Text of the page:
Meals sold in supermarkets and restaurants could be subject to calorie caps under plans drawn up by Public Health England.
The regulations, first reported by the Telegraph, would force the food industry to adapt offerings, including limiting:
- sandwiches and main meal salads to 550 calories
- ready meals to 544 calories
- pizzas to 1040 calories
- restaurant main courses to 951 calories
- vol-au-vents to 134 calories
For context, Pret’s Posh Cheddar & Pickle baguette is 621 calories and a plain burger and fries from Byron totals 1020 calories.
Obesity costs the NHS around £27 billion a year and is a leading cause of preventable illness.
Research from Health Survey for England released earlier this month found 64% of UK adults are overweight or obese.
This includes 5% of women and 2% of men who are morbidly obese – meaning they had a body mass index (BMI) score of more than 40.
In 1993, when the survey began, just 1% of women were classed as morbidly obese, according to the data from NHS Digital.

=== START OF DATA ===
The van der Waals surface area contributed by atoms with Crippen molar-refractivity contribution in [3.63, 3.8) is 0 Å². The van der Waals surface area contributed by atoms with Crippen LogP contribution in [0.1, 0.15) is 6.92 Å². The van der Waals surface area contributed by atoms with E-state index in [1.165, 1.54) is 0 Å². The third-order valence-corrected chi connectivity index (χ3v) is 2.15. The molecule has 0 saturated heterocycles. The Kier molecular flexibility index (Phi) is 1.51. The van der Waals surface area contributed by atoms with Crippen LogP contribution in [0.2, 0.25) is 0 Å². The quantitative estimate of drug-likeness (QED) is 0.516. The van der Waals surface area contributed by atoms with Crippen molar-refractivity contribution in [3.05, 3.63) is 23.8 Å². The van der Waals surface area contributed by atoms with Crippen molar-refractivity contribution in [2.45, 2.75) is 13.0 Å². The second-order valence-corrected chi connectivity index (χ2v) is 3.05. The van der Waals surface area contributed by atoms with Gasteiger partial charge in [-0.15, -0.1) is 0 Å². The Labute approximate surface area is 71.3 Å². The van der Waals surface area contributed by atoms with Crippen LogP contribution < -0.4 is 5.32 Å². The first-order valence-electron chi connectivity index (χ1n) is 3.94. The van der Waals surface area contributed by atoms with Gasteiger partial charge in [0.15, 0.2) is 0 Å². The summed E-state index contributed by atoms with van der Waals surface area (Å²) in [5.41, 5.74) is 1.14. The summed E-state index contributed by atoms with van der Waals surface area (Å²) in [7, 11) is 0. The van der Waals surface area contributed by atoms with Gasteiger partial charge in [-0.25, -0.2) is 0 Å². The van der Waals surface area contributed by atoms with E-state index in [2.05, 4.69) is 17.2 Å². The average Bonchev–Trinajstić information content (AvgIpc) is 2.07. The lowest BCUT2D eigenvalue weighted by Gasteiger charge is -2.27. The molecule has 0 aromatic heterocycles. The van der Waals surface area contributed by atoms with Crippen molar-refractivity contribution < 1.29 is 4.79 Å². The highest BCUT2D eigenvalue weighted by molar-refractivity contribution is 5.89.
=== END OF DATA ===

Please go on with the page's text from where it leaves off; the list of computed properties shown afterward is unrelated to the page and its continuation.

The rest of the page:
It reached 5% for the first time in 2017.
Meanwhile the survey also revealed how children whose parents are obese are also more likely to be obese themselves.
More than a quarter (28%) of children of an obese mother were also obese, compared with 8% of children whose mother was not overweight or obese, the figures show.
And 24% of children of an obese father were also obese, compared with 9% of children where the father was not overweight or obese.
Overall, three in 10 children aged two to 15 in England were overweight or obese in 2017.
But the plans have drawn criticism. Chris Snowdon, of the right-wing think tank the Institute of Economic Affairs, told the Telegraph: “These demands are worthy of Nero or Caligula.
“The calorie caps are arbitrary, unscientific and unrealistic.
“It is reasonable to offer advice on daily calorie consumption but setting limits on individual meals is insane.”